With insightful understanding, the movie Return to Seoul explores the lingering impacts of abandonment. Using an intriguing plot springboard, writer director Davy Chou focuses on a young woman named Freddie who leaves France to visit a friend in Korea. Having no intentions other than finding good times and seeing what her birthplace looks like, Freddie takes a “one-night-sta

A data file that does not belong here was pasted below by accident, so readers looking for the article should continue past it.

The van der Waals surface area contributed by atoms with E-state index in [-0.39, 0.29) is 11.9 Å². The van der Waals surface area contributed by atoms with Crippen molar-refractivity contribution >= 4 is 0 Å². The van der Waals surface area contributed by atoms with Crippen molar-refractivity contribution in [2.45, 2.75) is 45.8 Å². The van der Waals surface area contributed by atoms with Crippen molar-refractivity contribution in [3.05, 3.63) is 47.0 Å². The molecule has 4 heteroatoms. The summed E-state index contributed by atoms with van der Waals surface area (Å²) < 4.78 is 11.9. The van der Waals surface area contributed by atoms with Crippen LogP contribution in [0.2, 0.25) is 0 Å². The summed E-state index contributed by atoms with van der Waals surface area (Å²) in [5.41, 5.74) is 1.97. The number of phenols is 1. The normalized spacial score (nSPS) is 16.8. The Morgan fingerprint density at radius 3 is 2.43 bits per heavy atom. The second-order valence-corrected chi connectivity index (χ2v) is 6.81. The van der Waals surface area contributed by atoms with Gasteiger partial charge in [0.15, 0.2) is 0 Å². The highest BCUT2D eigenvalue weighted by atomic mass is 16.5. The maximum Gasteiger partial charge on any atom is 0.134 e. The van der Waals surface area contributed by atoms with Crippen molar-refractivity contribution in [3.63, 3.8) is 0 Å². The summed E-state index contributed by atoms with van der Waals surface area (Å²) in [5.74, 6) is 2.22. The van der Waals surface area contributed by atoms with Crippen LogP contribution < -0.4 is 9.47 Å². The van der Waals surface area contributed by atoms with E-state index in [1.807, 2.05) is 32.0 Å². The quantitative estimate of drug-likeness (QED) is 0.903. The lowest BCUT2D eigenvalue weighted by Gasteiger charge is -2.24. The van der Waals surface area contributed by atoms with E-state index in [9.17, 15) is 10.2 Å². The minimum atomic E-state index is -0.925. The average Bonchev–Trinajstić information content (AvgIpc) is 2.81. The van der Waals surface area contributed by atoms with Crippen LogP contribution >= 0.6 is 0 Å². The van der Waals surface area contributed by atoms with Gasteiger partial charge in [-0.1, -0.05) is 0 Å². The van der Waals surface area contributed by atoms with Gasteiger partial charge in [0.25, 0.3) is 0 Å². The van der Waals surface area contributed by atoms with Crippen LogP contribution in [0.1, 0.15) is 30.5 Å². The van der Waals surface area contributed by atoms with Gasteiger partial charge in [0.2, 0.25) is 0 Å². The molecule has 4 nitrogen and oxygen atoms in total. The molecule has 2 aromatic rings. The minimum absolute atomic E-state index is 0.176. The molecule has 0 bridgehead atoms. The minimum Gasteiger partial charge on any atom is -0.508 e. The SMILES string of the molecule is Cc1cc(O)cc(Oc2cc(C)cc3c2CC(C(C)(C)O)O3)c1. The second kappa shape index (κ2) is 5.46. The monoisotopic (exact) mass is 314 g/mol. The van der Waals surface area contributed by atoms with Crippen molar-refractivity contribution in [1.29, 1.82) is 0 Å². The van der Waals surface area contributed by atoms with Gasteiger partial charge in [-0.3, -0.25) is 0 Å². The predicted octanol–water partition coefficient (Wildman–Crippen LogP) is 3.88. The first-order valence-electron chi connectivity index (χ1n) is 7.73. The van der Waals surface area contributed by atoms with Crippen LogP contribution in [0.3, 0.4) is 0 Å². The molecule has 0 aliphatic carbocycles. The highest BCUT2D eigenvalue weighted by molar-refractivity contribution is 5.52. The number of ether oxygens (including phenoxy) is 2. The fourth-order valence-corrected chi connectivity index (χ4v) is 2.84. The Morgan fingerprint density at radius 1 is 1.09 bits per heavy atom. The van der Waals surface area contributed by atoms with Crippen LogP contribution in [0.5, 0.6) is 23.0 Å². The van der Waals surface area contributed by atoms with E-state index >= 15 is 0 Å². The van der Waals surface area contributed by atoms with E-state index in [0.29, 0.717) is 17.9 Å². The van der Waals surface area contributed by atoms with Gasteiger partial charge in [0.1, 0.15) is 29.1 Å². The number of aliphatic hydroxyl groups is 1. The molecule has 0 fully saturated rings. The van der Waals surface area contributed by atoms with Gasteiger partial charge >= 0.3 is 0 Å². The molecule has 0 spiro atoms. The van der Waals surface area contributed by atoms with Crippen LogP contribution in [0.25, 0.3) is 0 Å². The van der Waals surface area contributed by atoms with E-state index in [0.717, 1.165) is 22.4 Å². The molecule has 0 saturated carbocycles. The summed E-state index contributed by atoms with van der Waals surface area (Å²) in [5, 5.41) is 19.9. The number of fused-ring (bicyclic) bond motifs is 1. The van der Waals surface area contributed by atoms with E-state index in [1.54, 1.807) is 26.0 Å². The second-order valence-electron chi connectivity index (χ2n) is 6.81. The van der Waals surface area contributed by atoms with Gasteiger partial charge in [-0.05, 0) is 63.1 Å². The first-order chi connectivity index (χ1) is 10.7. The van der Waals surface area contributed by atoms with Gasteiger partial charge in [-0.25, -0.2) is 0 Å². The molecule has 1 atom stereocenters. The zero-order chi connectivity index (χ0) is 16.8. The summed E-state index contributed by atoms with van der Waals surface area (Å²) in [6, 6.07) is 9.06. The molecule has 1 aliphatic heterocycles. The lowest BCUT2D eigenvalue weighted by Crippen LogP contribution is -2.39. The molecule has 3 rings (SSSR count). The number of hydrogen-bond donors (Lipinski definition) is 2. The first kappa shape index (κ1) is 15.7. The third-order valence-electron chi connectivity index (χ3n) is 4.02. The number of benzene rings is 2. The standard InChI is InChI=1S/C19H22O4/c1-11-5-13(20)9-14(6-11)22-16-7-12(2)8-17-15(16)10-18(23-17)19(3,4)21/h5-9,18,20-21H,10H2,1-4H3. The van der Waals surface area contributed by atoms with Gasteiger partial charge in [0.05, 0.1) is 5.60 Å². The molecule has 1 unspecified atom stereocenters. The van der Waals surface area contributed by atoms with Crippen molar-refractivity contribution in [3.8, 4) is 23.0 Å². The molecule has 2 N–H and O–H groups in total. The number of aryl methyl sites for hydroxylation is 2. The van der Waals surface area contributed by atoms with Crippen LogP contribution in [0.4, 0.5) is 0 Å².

nd” approach to life that puzzles her loving adoptive parents. She sees no connection between reckless behavior and her background that includes little information about birth parents. But writer-director Chou grasps the significance, moving forward in time as Freddie changes her surface situations without filling any deeper needs.Learning from a casual question that Korean policies mean she can probably find her birth parents Freddie take the leap to discover her genetic roots. Avoiding the warm and fuzzy in settings that step outside city night clubs into a bleaker countryside, Chou shows the complications of fitting back into a place where roots never thrived. Love, guilt, hope, and more mix like oil and water for Freddie, who puts on a protective mask to hide her vulnerability. Park Ji-Min stands out as Freddie, acting audacious but letting her fears show through. She and Chou ask viewers to be patient with the character, whose hurt expresses itself through inconsiderate, selfish actions designed to test people’s steadfastness. Not easy to hang around or watch, Freddie making her Return to Seoul works cinematically as an effective but sad character study.